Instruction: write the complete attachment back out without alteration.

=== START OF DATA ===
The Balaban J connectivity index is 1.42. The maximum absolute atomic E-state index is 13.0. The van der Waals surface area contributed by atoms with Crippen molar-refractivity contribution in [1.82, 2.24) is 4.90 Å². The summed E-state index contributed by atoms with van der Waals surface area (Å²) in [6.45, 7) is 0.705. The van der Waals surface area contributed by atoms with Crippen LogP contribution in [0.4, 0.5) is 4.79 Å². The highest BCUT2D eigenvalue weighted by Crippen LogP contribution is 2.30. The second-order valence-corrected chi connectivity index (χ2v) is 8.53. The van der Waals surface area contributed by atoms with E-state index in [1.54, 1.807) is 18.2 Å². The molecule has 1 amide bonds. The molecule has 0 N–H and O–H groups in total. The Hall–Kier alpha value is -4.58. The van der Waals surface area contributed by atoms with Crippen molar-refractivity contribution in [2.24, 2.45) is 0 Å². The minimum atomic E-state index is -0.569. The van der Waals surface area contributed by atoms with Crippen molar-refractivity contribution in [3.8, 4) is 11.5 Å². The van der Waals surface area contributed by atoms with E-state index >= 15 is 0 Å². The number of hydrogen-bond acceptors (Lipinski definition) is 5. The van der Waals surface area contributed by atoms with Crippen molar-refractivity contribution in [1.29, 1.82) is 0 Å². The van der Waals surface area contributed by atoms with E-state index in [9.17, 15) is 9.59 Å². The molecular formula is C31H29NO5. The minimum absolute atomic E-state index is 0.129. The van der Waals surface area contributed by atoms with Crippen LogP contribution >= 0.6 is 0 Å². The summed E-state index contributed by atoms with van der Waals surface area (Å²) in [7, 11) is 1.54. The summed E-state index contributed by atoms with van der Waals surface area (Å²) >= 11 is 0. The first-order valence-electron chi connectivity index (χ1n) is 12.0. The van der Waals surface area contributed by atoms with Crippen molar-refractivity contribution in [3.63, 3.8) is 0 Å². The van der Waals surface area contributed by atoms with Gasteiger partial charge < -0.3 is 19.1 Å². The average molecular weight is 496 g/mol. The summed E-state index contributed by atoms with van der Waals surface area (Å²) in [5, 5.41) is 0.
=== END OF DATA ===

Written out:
The Balaban J connectivity index is 1.42. The maximum absolute atomic E-state index is 13.0. The van der Waals surface area contributed by atoms with Crippen molar-refractivity contribution in [1.82, 2.24) is 4.90 Å². The summed E-state index contributed by atoms with van der Waals surface area (Å²) in [6.45, 7) is 0.705. The van der Waals surface area contributed by atoms with Crippen LogP contribution in [0.4, 0.5) is 4.79 Å². The highest BCUT2D eigenvalue weighted by Crippen LogP contribution is 2.30. The second-order valence-corrected chi connectivity index (χ2v) is 8.53. The van der Waals surface area contributed by atoms with E-state index in [1.54, 1.807) is 18.2 Å². The molecule has 1 amide bonds. The molecule has 0 N–H and O–H groups in total. The Hall–Kier alpha value is -4.58. The van der Waals surface area contributed by atoms with Crippen molar-refractivity contribution in [2.24, 2.45) is 0 Å². The minimum atomic E-state index is -0.569. The van der Waals surface area contributed by atoms with Crippen molar-refractivity contribution in [3.8, 4) is 11.5 Å². The van der Waals surface area contributed by atoms with E-state index >= 15 is 0 Å². The number of hydrogen-bond acceptors (Lipinski definition) is 5. The van der Waals surface area contributed by atoms with Crippen molar-refractivity contribution in [1.29, 1.82) is 0 Å². The van der Waals surface area contributed by atoms with E-state index in [9.17, 15) is 9.59 Å². The molecular formula is C31H29NO5. The minimum absolute atomic E-state index is 0.129. The van der Waals surface area contributed by atoms with Crippen LogP contribution >= 0.6 is 0 Å². The summed E-state index contributed by atoms with van der Waals surface area (Å²) in [7, 11) is 1.54. The summed E-state index contributed by atoms with van der Waals surface area (Å²) >= 11 is 0. The first-order valence-electron chi connectivity index (χ1n) is 12.0. The van der Waals surface area contributed by atoms with Crippen molar-refractivity contribution in [3.63, 3.8) is 0 Å². The van der Waals surface area contributed by atoms with Gasteiger partial charge < -0.3 is 19.1 Å². The average molecular weight is 496 g/mol. The summed E-state index contributed by atoms with van der Waals surface area (Å²) in [5, 5.41) is 0.